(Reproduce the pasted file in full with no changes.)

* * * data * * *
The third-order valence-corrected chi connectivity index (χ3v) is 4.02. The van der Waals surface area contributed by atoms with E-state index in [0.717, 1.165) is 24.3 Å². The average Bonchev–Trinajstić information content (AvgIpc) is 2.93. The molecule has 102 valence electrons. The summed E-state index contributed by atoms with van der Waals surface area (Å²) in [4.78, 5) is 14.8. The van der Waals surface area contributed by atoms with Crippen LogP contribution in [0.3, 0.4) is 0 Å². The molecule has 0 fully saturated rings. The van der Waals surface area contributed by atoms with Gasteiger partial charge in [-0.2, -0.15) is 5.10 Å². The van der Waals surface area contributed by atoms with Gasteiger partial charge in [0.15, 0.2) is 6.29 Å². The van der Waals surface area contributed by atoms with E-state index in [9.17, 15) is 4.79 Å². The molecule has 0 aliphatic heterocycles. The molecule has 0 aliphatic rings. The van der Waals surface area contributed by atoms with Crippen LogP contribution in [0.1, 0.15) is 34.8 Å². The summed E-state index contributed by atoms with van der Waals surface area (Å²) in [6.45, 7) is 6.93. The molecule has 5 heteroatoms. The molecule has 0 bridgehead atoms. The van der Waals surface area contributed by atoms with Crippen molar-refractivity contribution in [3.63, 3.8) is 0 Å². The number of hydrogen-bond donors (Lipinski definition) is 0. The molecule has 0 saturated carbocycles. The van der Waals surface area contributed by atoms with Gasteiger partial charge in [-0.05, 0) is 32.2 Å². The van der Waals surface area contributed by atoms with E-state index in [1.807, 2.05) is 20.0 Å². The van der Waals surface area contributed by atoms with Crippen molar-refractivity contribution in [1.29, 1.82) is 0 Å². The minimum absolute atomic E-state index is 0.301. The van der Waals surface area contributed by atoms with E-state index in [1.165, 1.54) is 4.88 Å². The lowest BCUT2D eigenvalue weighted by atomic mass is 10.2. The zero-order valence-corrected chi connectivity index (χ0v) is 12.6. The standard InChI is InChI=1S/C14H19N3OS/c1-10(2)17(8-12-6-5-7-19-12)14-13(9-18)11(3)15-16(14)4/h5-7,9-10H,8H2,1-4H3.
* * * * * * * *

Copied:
The third-order valence-corrected chi connectivity index (χ3v) is 4.02. The van der Waals surface area contributed by atoms with E-state index in [0.717, 1.165) is 24.3 Å². The average Bonchev–Trinajstić information content (AvgIpc) is 2.93. The molecule has 102 valence electrons. The summed E-state index contributed by atoms with van der Waals surface area (Å²) in [4.78, 5) is 14.8. The van der Waals surface area contributed by atoms with Crippen LogP contribution in [0.3, 0.4) is 0 Å². The molecule has 0 fully saturated rings. The van der Waals surface area contributed by atoms with Gasteiger partial charge in [-0.2, -0.15) is 5.10 Å². The van der Waals surface area contributed by atoms with Gasteiger partial charge in [0.15, 0.2) is 6.29 Å². The van der Waals surface area contributed by atoms with E-state index in [9.17, 15) is 4.79 Å². The molecule has 0 aliphatic heterocycles. The molecule has 0 aliphatic rings. The van der Waals surface area contributed by atoms with Crippen LogP contribution in [0.1, 0.15) is 34.8 Å². The summed E-state index contributed by atoms with van der Waals surface area (Å²) in [6.45, 7) is 6.93. The molecule has 5 heteroatoms. The molecule has 0 bridgehead atoms. The van der Waals surface area contributed by atoms with Crippen molar-refractivity contribution in [3.63, 3.8) is 0 Å². The number of hydrogen-bond donors (Lipinski definition) is 0. The molecule has 0 saturated carbocycles. The van der Waals surface area contributed by atoms with Gasteiger partial charge in [-0.05, 0) is 32.2 Å². The van der Waals surface area contributed by atoms with E-state index in [1.807, 2.05) is 20.0 Å². The van der Waals surface area contributed by atoms with Crippen molar-refractivity contribution in [1.29, 1.82) is 0 Å². The minimum absolute atomic E-state index is 0.301. The van der Waals surface area contributed by atoms with E-state index in [1.165, 1.54) is 4.88 Å². The lowest BCUT2D eigenvalue weighted by atomic mass is 10.2. The zero-order valence-corrected chi connectivity index (χ0v) is 12.6. The standard InChI is InChI=1S/C14H19N3OS/c1-10(2)17(8-12-6-5-7-19-12)14-13(9-18)11(3)15-16(14)4/h5-7,9-10H,8H2,1-4H3.